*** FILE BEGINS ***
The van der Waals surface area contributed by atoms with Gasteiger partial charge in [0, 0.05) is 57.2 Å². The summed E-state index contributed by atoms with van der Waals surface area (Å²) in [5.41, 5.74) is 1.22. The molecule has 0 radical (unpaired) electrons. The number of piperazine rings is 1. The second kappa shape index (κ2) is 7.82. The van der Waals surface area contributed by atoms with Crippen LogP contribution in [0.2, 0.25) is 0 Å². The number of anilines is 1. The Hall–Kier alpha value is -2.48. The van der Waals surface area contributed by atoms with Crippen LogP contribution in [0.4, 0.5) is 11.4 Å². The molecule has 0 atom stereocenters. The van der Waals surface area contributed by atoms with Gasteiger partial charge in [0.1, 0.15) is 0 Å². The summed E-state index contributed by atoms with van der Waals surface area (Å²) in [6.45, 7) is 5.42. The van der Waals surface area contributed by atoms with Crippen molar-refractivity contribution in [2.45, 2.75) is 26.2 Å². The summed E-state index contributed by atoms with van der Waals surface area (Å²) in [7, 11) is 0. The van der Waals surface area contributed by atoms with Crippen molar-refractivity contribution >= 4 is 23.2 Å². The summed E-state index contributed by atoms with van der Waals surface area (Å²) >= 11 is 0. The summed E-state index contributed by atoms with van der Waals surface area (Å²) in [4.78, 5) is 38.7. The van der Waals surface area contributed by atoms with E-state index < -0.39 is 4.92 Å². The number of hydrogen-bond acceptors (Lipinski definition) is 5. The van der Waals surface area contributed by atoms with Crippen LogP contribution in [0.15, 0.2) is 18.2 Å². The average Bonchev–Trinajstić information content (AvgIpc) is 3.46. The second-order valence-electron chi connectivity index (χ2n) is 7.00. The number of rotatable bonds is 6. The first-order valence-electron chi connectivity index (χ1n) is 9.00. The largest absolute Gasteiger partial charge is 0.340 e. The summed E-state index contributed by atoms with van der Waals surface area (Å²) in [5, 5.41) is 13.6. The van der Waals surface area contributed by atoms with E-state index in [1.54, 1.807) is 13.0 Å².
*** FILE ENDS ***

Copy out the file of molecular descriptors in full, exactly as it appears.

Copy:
The van der Waals surface area contributed by atoms with Gasteiger partial charge in [0, 0.05) is 57.2 Å². The summed E-state index contributed by atoms with van der Waals surface area (Å²) in [5.41, 5.74) is 1.22. The molecule has 0 radical (unpaired) electrons. The number of piperazine rings is 1. The second kappa shape index (κ2) is 7.82. The van der Waals surface area contributed by atoms with Crippen LogP contribution in [0.2, 0.25) is 0 Å². The number of anilines is 1. The Hall–Kier alpha value is -2.48. The van der Waals surface area contributed by atoms with Crippen LogP contribution in [0.4, 0.5) is 11.4 Å². The molecule has 0 atom stereocenters. The van der Waals surface area contributed by atoms with Gasteiger partial charge in [0.1, 0.15) is 0 Å². The summed E-state index contributed by atoms with van der Waals surface area (Å²) in [6.45, 7) is 5.42. The van der Waals surface area contributed by atoms with Crippen molar-refractivity contribution in [2.45, 2.75) is 26.2 Å². The summed E-state index contributed by atoms with van der Waals surface area (Å²) in [7, 11) is 0. The van der Waals surface area contributed by atoms with Crippen molar-refractivity contribution >= 4 is 23.2 Å². The summed E-state index contributed by atoms with van der Waals surface area (Å²) >= 11 is 0. The summed E-state index contributed by atoms with van der Waals surface area (Å²) in [4.78, 5) is 38.7. The van der Waals surface area contributed by atoms with E-state index < -0.39 is 4.92 Å². The number of hydrogen-bond acceptors (Lipinski definition) is 5. The van der Waals surface area contributed by atoms with Crippen LogP contribution in [0.15, 0.2) is 18.2 Å². The average Bonchev–Trinajstić information content (AvgIpc) is 3.46. The second-order valence-electron chi connectivity index (χ2n) is 7.00. The number of rotatable bonds is 6. The first-order valence-electron chi connectivity index (χ1n) is 9.00. The largest absolute Gasteiger partial charge is 0.340 e. The summed E-state index contributed by atoms with van der Waals surface area (Å²) in [5, 5.41) is 13.6. The van der Waals surface area contributed by atoms with E-state index in [1.54, 1.807) is 13.0 Å².